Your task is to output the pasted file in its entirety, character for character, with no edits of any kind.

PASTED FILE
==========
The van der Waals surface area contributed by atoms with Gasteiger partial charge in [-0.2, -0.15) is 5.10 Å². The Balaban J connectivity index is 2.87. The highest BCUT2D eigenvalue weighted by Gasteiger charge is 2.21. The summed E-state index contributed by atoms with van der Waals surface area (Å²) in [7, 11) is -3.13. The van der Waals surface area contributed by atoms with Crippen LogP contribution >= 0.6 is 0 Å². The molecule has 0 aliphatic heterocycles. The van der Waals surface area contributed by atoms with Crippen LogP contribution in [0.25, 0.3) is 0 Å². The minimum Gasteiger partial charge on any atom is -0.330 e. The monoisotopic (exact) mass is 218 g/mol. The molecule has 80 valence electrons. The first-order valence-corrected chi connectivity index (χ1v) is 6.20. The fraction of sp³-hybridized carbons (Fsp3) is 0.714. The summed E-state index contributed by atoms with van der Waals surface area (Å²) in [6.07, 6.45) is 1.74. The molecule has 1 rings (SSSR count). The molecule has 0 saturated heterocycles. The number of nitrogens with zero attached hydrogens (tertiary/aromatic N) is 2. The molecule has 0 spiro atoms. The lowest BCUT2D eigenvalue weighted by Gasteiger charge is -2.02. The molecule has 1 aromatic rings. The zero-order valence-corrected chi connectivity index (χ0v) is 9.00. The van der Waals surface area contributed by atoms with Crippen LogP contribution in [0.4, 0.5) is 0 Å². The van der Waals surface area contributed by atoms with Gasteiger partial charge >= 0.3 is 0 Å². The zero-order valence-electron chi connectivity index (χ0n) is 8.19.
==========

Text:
The van der Waals surface area contributed by atoms with Gasteiger partial charge in [-0.2, -0.15) is 5.10 Å². The Balaban J connectivity index is 2.87. The highest BCUT2D eigenvalue weighted by Gasteiger charge is 2.21. The summed E-state index contributed by atoms with van der Waals surface area (Å²) in [7, 11) is -3.13. The van der Waals surface area contributed by atoms with Crippen LogP contribution >= 0.6 is 0 Å². The molecule has 0 aliphatic heterocycles. The van der Waals surface area contributed by atoms with Crippen LogP contribution in [0.25, 0.3) is 0 Å². The minimum Gasteiger partial charge on any atom is -0.330 e. The monoisotopic (exact) mass is 218 g/mol. The molecule has 80 valence electrons. The first-order valence-corrected chi connectivity index (χ1v) is 6.20. The fraction of sp³-hybridized carbons (Fsp3) is 0.714. The summed E-state index contributed by atoms with van der Waals surface area (Å²) in [6.07, 6.45) is 1.74. The molecule has 1 rings (SSSR count). The molecule has 0 saturated heterocycles. The number of nitrogens with zero attached hydrogens (tertiary/aromatic N) is 2. The molecule has 0 spiro atoms. The lowest BCUT2D eigenvalue weighted by Gasteiger charge is -2.02. The molecule has 1 aromatic rings. The zero-order valence-corrected chi connectivity index (χ0v) is 9.00. The van der Waals surface area contributed by atoms with Crippen LogP contribution in [0.4, 0.5) is 0 Å². The van der Waals surface area contributed by atoms with Gasteiger partial charge >= 0.3 is 0 Å². The zero-order valence-electron chi connectivity index (χ0n) is 8.19.